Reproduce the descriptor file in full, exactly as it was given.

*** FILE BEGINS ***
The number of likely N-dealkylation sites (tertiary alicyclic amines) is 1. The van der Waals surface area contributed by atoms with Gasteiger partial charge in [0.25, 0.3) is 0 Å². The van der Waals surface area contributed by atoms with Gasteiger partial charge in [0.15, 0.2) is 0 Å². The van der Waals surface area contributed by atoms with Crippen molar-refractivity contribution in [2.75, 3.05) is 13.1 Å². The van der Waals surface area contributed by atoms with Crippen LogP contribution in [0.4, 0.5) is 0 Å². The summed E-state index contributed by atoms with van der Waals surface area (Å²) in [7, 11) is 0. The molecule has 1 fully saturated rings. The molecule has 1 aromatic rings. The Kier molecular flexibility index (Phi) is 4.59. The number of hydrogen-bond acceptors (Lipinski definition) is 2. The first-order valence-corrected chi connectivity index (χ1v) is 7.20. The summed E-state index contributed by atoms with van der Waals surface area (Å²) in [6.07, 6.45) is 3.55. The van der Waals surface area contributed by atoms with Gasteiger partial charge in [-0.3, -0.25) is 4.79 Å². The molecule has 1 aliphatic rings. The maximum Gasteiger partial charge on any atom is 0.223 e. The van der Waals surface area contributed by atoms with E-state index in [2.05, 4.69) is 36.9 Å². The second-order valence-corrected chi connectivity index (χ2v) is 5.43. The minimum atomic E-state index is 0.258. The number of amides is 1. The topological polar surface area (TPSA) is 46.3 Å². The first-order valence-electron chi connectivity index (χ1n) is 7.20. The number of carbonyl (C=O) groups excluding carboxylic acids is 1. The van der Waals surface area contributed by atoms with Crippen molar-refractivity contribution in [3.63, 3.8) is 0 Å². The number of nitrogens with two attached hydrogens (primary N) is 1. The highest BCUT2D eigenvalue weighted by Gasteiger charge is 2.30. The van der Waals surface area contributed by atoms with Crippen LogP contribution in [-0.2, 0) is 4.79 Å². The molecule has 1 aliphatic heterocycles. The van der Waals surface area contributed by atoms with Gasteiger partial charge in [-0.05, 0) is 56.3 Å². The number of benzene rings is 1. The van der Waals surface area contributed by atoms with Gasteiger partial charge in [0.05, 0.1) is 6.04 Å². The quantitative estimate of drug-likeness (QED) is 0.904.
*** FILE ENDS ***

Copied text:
The number of likely N-dealkylation sites (tertiary alicyclic amines) is 1. The van der Waals surface area contributed by atoms with Gasteiger partial charge in [0.25, 0.3) is 0 Å². The van der Waals surface area contributed by atoms with Gasteiger partial charge in [0.15, 0.2) is 0 Å². The van der Waals surface area contributed by atoms with Crippen molar-refractivity contribution in [2.75, 3.05) is 13.1 Å². The van der Waals surface area contributed by atoms with Crippen LogP contribution in [0.4, 0.5) is 0 Å². The summed E-state index contributed by atoms with van der Waals surface area (Å²) in [7, 11) is 0. The molecule has 1 fully saturated rings. The molecule has 1 aromatic rings. The Kier molecular flexibility index (Phi) is 4.59. The number of hydrogen-bond acceptors (Lipinski definition) is 2. The first-order valence-corrected chi connectivity index (χ1v) is 7.20. The summed E-state index contributed by atoms with van der Waals surface area (Å²) in [6.07, 6.45) is 3.55. The van der Waals surface area contributed by atoms with Gasteiger partial charge in [-0.3, -0.25) is 4.79 Å². The molecule has 1 aliphatic rings. The maximum Gasteiger partial charge on any atom is 0.223 e. The van der Waals surface area contributed by atoms with E-state index in [2.05, 4.69) is 36.9 Å². The second-order valence-corrected chi connectivity index (χ2v) is 5.43. The minimum atomic E-state index is 0.258. The number of amides is 1. The topological polar surface area (TPSA) is 46.3 Å². The first-order valence-electron chi connectivity index (χ1n) is 7.20. The number of carbonyl (C=O) groups excluding carboxylic acids is 1. The van der Waals surface area contributed by atoms with Crippen molar-refractivity contribution in [3.63, 3.8) is 0 Å². The number of nitrogens with two attached hydrogens (primary N) is 1. The highest BCUT2D eigenvalue weighted by Gasteiger charge is 2.30. The van der Waals surface area contributed by atoms with Crippen LogP contribution in [-0.2, 0) is 4.79 Å². The molecule has 1 aliphatic heterocycles. The van der Waals surface area contributed by atoms with Gasteiger partial charge in [-0.05, 0) is 56.3 Å². The number of benzene rings is 1. The van der Waals surface area contributed by atoms with Gasteiger partial charge in [0.05, 0.1) is 6.04 Å². The quantitative estimate of drug-likeness (QED) is 0.904.